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PostPosted: Fri Dec 18, 2009 1:41 am    Post subject: Reply with quote

John thanks for your kind reply! You do a fine job moderating this on line Forum even in your ripe old age of 60...and as always, THANK YOU for your faithfulness to it!
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johnleeke
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PostPosted: Fri Dec 18, 2009 10:24 am    Post subject: Reply with quote

About testing:

Quote:
....if i chose to use 3 different paint brands on one project employing the same prep methods and they all wear differently, i cannot be sure that the difference is due to the substrate, the weather, my mood, what model car is parked in the driveway or the products used... neither do i have the time or inclination to wait 5, 10 or 20 years to test out a product when the ingredients and/or the manufacturing process will have surely changed in that time period...now they have so many 'eco', 'one-coat-no-prime', 'green', 'environmentally friendly' paints, it makes my head spin...i think they now have about 5 different primers as well....in order to conduct a meaningful experiment, doesn't one component need to be a 'constant"?...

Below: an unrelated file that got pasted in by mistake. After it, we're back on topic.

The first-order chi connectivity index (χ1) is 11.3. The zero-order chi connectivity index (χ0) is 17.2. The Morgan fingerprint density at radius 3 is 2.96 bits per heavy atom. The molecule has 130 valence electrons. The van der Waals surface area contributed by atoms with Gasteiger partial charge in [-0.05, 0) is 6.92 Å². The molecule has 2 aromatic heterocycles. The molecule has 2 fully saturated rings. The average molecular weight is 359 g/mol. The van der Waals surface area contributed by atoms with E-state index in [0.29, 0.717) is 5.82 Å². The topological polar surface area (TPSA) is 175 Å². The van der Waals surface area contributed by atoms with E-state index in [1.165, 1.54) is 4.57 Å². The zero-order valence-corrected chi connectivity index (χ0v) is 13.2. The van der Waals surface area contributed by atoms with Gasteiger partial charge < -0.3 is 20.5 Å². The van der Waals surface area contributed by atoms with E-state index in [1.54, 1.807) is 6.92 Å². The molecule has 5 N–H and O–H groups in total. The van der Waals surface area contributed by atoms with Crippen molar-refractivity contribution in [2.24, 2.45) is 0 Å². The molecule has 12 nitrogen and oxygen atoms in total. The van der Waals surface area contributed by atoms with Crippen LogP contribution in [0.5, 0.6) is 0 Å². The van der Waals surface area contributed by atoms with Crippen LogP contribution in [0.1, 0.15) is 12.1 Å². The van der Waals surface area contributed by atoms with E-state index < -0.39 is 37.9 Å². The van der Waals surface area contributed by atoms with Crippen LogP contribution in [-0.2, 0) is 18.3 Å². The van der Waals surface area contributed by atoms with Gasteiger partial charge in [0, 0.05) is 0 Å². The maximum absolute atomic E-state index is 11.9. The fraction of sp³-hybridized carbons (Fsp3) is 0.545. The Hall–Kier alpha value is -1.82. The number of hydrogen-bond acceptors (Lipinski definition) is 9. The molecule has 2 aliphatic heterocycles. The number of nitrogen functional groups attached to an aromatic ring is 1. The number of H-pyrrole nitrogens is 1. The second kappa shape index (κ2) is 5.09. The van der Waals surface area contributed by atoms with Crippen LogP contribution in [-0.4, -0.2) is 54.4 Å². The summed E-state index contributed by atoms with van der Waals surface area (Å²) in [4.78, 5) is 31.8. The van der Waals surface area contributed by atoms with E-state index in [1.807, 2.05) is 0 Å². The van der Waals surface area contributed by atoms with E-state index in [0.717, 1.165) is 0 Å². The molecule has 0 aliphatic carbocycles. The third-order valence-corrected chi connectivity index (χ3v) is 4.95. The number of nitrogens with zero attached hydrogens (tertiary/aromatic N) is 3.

Part of the scientific method of testing is to change just the one thing you are interested in and keep everything else the same. Windows are particularly adaptable to this since in one building they typically are all made of the same materials and construction details, and there is the same weather exposure for a few or several, like all the windows on the south side of a building have about the same micro-climate. On the north side the micro-climate is probably different. So, a good test for window painting would be done on windows all on the same side of the building where the micro-climate is the same for each test window. A vehicle parked near a test definitely could influence the outcome of a test (say sun reflecting from the windshield onto the window day after day, year after year), so selection of the test area is important. In fact, my test of the Swedish/American paint and putty methods is on a window where a vehicle is frequently parked just 8 or 10' away, so I set up the two test areas very close to each other on the same sash, half & half. Any influence the vehicle may have is likely to be the same for both sides of the sash. This shows the value of field testing, where a common real-world situation like this comes up, that would never come up in laboratory testing, like baking the sash in the oven to simulate "accelerated weathering."